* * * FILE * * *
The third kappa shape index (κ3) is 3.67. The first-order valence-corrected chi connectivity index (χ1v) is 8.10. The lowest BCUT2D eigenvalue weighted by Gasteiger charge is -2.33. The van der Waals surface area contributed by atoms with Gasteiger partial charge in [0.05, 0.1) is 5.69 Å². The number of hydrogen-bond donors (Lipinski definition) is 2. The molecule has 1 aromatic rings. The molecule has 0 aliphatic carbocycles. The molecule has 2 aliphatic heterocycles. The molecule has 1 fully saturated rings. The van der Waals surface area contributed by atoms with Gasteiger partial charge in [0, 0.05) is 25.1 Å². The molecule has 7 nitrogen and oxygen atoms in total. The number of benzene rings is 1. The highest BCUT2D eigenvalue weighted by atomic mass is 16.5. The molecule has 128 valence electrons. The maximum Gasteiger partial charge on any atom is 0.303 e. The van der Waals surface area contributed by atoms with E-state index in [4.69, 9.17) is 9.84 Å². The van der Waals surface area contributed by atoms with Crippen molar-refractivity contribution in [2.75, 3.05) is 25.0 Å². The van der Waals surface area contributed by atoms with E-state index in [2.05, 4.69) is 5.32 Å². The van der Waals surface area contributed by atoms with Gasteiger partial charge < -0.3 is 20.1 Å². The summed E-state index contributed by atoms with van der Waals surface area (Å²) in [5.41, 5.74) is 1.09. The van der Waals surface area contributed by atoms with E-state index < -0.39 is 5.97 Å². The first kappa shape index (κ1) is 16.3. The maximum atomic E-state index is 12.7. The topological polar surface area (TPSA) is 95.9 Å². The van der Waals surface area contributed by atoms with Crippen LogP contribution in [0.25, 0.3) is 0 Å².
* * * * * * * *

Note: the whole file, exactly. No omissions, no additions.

The third kappa shape index (κ3) is 3.67. The first-order valence-corrected chi connectivity index (χ1v) is 8.10. The lowest BCUT2D eigenvalue weighted by Gasteiger charge is -2.33. The van der Waals surface area contributed by atoms with Gasteiger partial charge in [0.05, 0.1) is 5.69 Å². The number of hydrogen-bond donors (Lipinski definition) is 2. The molecule has 1 aromatic rings. The molecule has 0 aliphatic carbocycles. The molecule has 2 aliphatic heterocycles. The molecule has 1 fully saturated rings. The van der Waals surface area contributed by atoms with Gasteiger partial charge in [0, 0.05) is 25.1 Å². The molecule has 7 nitrogen and oxygen atoms in total. The number of benzene rings is 1. The highest BCUT2D eigenvalue weighted by atomic mass is 16.5. The molecule has 128 valence electrons. The maximum Gasteiger partial charge on any atom is 0.303 e. The van der Waals surface area contributed by atoms with E-state index in [4.69, 9.17) is 9.84 Å². The van der Waals surface area contributed by atoms with Crippen molar-refractivity contribution in [2.75, 3.05) is 25.0 Å². The van der Waals surface area contributed by atoms with E-state index in [2.05, 4.69) is 5.32 Å². The van der Waals surface area contributed by atoms with Gasteiger partial charge < -0.3 is 20.1 Å². The summed E-state index contributed by atoms with van der Waals surface area (Å²) in [5.41, 5.74) is 1.09. The van der Waals surface area contributed by atoms with E-state index < -0.39 is 5.97 Å². The first kappa shape index (κ1) is 16.3. The maximum atomic E-state index is 12.7. The topological polar surface area (TPSA) is 95.9 Å². The van der Waals surface area contributed by atoms with Crippen LogP contribution in [0.25, 0.3) is 0 Å².